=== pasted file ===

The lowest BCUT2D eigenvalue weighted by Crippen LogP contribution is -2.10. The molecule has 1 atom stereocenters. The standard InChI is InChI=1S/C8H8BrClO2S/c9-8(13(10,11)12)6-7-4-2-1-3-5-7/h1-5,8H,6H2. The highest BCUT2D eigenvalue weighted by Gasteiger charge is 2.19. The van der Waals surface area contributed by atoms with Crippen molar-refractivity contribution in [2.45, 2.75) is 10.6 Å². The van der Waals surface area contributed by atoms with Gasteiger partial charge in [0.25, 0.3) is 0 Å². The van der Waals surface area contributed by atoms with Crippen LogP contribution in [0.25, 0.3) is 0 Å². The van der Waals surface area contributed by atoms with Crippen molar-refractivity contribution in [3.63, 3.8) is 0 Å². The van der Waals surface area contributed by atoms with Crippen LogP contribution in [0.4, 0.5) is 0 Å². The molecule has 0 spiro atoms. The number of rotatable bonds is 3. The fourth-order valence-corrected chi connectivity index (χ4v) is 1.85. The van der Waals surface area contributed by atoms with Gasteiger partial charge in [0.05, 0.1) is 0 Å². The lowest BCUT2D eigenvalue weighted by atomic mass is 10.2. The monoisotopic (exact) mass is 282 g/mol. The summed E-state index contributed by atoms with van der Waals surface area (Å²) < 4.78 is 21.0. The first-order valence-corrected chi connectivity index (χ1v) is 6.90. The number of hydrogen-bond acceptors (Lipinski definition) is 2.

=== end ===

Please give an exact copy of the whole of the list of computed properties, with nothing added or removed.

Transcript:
The lowest BCUT2D eigenvalue weighted by Crippen LogP contribution is -2.10. The molecule has 1 atom stereocenters. The standard InChI is InChI=1S/C8H8BrClO2S/c9-8(13(10,11)12)6-7-4-2-1-3-5-7/h1-5,8H,6H2. The highest BCUT2D eigenvalue weighted by Gasteiger charge is 2.19. The van der Waals surface area contributed by atoms with Crippen molar-refractivity contribution in [2.45, 2.75) is 10.6 Å². The van der Waals surface area contributed by atoms with Gasteiger partial charge in [0.25, 0.3) is 0 Å². The van der Waals surface area contributed by atoms with Crippen LogP contribution in [0.25, 0.3) is 0 Å². The van der Waals surface area contributed by atoms with Crippen molar-refractivity contribution in [3.63, 3.8) is 0 Å². The van der Waals surface area contributed by atoms with Crippen LogP contribution in [0.4, 0.5) is 0 Å². The molecule has 0 spiro atoms. The number of rotatable bonds is 3. The fourth-order valence-corrected chi connectivity index (χ4v) is 1.85. The van der Waals surface area contributed by atoms with Gasteiger partial charge in [0.05, 0.1) is 0 Å². The lowest BCUT2D eigenvalue weighted by atomic mass is 10.2. The monoisotopic (exact) mass is 282 g/mol. The summed E-state index contributed by atoms with van der Waals surface area (Å²) < 4.78 is 21.0. The first-order valence-corrected chi connectivity index (χ1v) is 6.90. The number of hydrogen-bond acceptors (Lipinski definition) is 2.